Large Lady (definitely). If I can't get thinner without going abroad I prefer to stay as I am. I may be old-fashioned, but England's quite good enough for me. Let those go gallivanting all over the map that like it. I don't. Besides, I'm not such a believer in exercise as some people are; there's such a thing as overdoing it. (Confidently.) Catch me riding a bicycle! I think the way that some women rush about nowadays, respectable English women, too, is—well, I tell you candidly that simply to think of it throws me into a state of——

Her Neighbour. Perhaps a little gentle exercise?

Large Lady (gloomily). Make me worse very likely. It doesn't do to take everybody's advice.

Her Neighbour (with some spirit). Well, I'm sure I've no desire to force my advice upon you; you commenced the subject, and all I——

Large Lady (reminiscently). But when I was a girl, my dear—this, now, is a fact—I was counted the prettiest figure in all Brockley. I was, indeed! Slim? (Lifts hands despairingly.) Slim wasn't the word for it. I remember my poor dressmaker saying once—I'm speaking of some twenty or two and twenty years ago, before you were thought of, and when the fashions were different—I remember her saying, "Ah! Miss Totness" (that was my maiden name before I was married), "Ah! Miss Totness," she said, "there's some credit in fitting you." And the next day that poor creature—I'm telling you the absolute truth—went into a decline, and—(sighs)—ah! as I said at the time, it seemed as though it was to be.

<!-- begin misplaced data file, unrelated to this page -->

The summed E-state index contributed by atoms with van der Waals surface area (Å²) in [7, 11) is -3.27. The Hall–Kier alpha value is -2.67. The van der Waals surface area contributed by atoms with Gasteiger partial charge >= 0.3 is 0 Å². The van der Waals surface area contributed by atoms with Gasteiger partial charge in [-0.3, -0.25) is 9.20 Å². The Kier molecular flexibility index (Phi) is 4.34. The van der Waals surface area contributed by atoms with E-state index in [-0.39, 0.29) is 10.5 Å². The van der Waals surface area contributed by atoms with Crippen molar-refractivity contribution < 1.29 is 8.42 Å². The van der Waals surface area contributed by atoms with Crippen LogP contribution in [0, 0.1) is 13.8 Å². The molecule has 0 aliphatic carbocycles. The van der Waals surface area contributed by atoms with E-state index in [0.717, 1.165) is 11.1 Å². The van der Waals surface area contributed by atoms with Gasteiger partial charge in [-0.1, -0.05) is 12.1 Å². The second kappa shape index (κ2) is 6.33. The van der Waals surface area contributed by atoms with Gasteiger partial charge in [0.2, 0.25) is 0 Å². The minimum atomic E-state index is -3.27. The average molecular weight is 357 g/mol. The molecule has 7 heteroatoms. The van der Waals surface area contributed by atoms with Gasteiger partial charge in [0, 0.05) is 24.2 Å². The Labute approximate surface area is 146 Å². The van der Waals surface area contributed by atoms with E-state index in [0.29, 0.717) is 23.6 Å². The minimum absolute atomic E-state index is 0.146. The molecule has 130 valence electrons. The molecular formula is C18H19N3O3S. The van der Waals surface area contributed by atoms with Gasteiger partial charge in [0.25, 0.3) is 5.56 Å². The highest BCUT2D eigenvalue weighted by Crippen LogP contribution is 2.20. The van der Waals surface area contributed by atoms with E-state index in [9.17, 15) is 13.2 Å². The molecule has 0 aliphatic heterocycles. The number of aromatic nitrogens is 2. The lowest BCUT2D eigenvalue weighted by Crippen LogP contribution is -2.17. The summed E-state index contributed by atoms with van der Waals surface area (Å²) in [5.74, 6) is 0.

(Shakes her head dolefully. Sharp featured young person explains an affaire d'amour to sprightly companion.)

Sharp features (with great relish). So I, naturally enough, was annoyed, you understand me, Miss Walters, and I wrote him a note, very short note it was, but very straight and to the point; and I said, "Dear Mr. Boorman," I said, "after what I heard last night," I said, "it is desirable, for the sake of all parties, that our acquaintance should cease."

Miss Walters (approvingly). That was one up against him.

Sharp Features. Let me finish what I'm telling you. And I went on to say that it was no use entering into argument about the matter, because my mind was quite made up; and I hoped he'd be as happy in his future life as—I underlined this part—as he deserved to be.

Miss Walters (cheerfully). He could take that which way he liked.

Sharp Features. Wait a bit! "As he deserved to be," I said. And then I finished up by saying, "I am, dear Mr, Boorman," I said, "your friend and well wisher"; and then I signed my name. Very well, then! Just as I was closing the envelope, the thought struck me——

Miss Walters. Didn't you add a postscript?

Sharp Features (annoyed). Oh! do let me tell you all about it without interrupting. It won't take me many minutes, and then you can interrupt as much as you like. (Resumes incident.) As I say, the thought struck me that I might just as well add something at the end of the letter; and so I took up the pen, and I said—in the letter, you know—I said, "Perhaps another time that you pass remarks about other people, you will take care that you are not overheard." And then (gleefully) I put just one more bit that I expect made him stare. And what do you think it was?